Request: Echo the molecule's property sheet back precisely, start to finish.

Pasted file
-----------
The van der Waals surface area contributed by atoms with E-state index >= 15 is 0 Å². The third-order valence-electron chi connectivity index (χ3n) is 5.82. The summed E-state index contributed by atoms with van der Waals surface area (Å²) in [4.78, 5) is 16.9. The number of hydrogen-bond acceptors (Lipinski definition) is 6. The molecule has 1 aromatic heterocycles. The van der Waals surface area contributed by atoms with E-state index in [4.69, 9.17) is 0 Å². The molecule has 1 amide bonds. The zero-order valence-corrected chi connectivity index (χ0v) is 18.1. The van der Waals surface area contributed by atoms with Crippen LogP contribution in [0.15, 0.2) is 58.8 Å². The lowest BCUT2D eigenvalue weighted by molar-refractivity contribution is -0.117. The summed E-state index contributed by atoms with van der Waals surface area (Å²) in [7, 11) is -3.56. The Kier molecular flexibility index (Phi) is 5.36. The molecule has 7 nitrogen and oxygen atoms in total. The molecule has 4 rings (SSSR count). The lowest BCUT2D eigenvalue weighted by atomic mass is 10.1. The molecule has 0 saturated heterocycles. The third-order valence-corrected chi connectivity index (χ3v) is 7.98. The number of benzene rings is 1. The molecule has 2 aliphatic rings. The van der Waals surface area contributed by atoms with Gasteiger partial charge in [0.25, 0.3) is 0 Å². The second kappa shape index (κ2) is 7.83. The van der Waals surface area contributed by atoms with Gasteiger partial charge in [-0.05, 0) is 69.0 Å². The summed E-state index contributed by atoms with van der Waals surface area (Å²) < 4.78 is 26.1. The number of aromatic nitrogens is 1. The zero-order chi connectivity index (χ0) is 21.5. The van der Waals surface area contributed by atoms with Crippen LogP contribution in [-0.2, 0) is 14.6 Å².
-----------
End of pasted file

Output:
The van der Waals surface area contributed by atoms with E-state index >= 15 is 0 Å². The third-order valence-electron chi connectivity index (χ3n) is 5.82. The summed E-state index contributed by atoms with van der Waals surface area (Å²) in [4.78, 5) is 16.9. The number of hydrogen-bond acceptors (Lipinski definition) is 6. The molecule has 1 aromatic heterocycles. The van der Waals surface area contributed by atoms with E-state index in [4.69, 9.17) is 0 Å². The molecule has 1 amide bonds. The zero-order valence-corrected chi connectivity index (χ0v) is 18.1. The van der Waals surface area contributed by atoms with Crippen LogP contribution in [0.15, 0.2) is 58.8 Å². The lowest BCUT2D eigenvalue weighted by molar-refractivity contribution is -0.117. The summed E-state index contributed by atoms with van der Waals surface area (Å²) in [7, 11) is -3.56. The Kier molecular flexibility index (Phi) is 5.36. The molecule has 7 nitrogen and oxygen atoms in total. The molecule has 4 rings (SSSR count). The lowest BCUT2D eigenvalue weighted by atomic mass is 10.1. The molecule has 0 saturated heterocycles. The third-order valence-corrected chi connectivity index (χ3v) is 7.98. The number of benzene rings is 1. The molecule has 2 aliphatic rings. The van der Waals surface area contributed by atoms with Gasteiger partial charge in [0.25, 0.3) is 0 Å². The second kappa shape index (κ2) is 7.83. The van der Waals surface area contributed by atoms with Gasteiger partial charge in [-0.05, 0) is 69.0 Å². The summed E-state index contributed by atoms with van der Waals surface area (Å²) < 4.78 is 26.1. The number of aromatic nitrogens is 1. The zero-order chi connectivity index (χ0) is 21.5. The van der Waals surface area contributed by atoms with Crippen LogP contribution in [-0.2, 0) is 14.6 Å².